Degree Type


Date of Award


Degree Name

Doctor of Philosophy


Theses & dissertations (Interdisciplinary)



First Advisor

Jesse M. Hostetter


Mycobacterium avium subspecies paratuberculosis ( M. paratuberculosis) is an intracellular pathogenic bacillus that causes severe granulomatous enteritis and lymphadenitis in ruminants and is a public health concern. The host immune responses against M. paratuberculosis infection are not completely understood. Limited information is available describing how M. paratuberculosis infection affects dendritic cells (DC) function and the role of DC in the formation and organization of M. paratuberculosis induced granuloma. Given the central role of DC in the initiation and regulation of the host immune response, the studies described in this dissertation examined the modulation of DC by M. paratuberculosis, and also the effects of M. paratuberculosis vaccination on the DC function upon M. paratuberculosis challenge.;M. paratuberculosis infected monocyte-derived DC showed some evidences of maturation, but infected DC were unable to present antigen via MHC II and produce pro-inflammatory cytokines. Secondly, M. paratuberculosis subcutaneous infection model system was used to study DC function in M. paratuberculosis infection in vivo. Compared to M. paratuberculosis vaccine induced granulomas, CD11c+ DC-like cells were present in lower numbers and had an incomplete maturation phenotype within M. paratuberculosis induced granulomas. These DC-like cells induced antigen-specific CD4 T cell response while providing poor co-stimulation and cytokine signals. Thirdly, the maturation status and function of DC in the lymph node draining M. paratuberculosis infection site (CLN) were determined. Greater numbers of CD11c+ cells and B cells were found in the CLN in vaccinated animals compared to the CLN in non-vaccinated animals. These DC-like cells had a mature phenotype and produced high levels of IL-12 and IL-10. Vaccinated animals CLN had high CD4 T lymphocyte recall response upon antigen-loaded DC re-stimulation and produced high levels of IFN-gamma and IL-4.;Taken together, the studies in this dissertation demonstrate that M. paratuberculosis infects DC and results in impaired or incomplete DC activation and maturation. M. paratuberculosis infected DC are unable to provide optimal co-stimulatory and cytokine signals to antigen-specific T lymphocytes, resulting in low IFN-gamma production. M. paratuberculosis vaccination affects DC function upon M. paratuberculosis challenge, inducing a mixed pro-and anti-inflammatory response.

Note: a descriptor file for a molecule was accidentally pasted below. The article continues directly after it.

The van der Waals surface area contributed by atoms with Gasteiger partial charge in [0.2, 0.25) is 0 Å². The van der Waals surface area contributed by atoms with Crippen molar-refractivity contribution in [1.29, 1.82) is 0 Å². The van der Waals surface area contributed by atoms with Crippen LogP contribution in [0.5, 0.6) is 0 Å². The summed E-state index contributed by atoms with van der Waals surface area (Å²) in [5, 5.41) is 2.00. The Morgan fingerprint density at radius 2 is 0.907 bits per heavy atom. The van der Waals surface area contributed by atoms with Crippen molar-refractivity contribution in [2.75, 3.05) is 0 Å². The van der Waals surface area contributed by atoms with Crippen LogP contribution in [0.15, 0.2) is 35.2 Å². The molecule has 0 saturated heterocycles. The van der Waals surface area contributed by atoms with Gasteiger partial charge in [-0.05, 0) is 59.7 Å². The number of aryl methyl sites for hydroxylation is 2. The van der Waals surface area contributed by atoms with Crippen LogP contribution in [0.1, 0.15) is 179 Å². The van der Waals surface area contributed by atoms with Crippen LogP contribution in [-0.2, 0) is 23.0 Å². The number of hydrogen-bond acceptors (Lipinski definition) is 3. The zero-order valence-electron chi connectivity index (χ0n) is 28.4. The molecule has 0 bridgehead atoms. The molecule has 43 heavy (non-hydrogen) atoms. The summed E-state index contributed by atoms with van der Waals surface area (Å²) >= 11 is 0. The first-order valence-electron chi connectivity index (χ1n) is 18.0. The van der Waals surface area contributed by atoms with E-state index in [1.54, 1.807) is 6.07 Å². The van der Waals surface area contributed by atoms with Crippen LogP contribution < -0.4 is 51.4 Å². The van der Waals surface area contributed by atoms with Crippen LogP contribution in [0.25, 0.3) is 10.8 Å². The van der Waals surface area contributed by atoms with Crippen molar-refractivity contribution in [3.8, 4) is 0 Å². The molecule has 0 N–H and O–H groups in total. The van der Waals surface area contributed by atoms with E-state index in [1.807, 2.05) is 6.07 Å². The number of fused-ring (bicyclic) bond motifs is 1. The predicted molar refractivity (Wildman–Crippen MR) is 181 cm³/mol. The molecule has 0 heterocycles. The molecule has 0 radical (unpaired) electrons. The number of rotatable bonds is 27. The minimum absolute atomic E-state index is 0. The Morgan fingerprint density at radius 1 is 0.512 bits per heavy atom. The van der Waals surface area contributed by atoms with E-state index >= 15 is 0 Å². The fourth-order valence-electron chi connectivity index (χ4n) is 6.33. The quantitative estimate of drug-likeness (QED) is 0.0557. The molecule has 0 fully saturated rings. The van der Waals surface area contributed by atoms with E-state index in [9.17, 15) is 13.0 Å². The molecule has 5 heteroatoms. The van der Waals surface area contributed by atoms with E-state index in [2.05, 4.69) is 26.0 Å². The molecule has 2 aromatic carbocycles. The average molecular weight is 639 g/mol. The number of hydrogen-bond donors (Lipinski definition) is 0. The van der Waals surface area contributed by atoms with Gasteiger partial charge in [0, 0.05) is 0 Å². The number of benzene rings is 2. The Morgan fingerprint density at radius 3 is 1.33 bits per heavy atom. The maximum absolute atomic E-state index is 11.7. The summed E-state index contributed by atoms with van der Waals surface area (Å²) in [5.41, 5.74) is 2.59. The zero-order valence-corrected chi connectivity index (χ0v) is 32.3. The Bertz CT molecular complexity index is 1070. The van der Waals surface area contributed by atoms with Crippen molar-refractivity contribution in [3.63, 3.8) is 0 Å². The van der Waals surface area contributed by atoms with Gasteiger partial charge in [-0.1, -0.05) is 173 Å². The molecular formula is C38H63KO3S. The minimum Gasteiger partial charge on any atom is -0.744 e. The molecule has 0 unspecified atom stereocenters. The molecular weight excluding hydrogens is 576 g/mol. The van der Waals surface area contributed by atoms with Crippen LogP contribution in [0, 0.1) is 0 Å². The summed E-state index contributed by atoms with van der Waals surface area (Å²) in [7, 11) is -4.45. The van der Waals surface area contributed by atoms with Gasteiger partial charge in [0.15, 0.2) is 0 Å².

Digital Repository @ Iowa State University,

Copyright Owner

Liying Lei



Proquest ID


OCLC Number




File Format


File Size

169 pages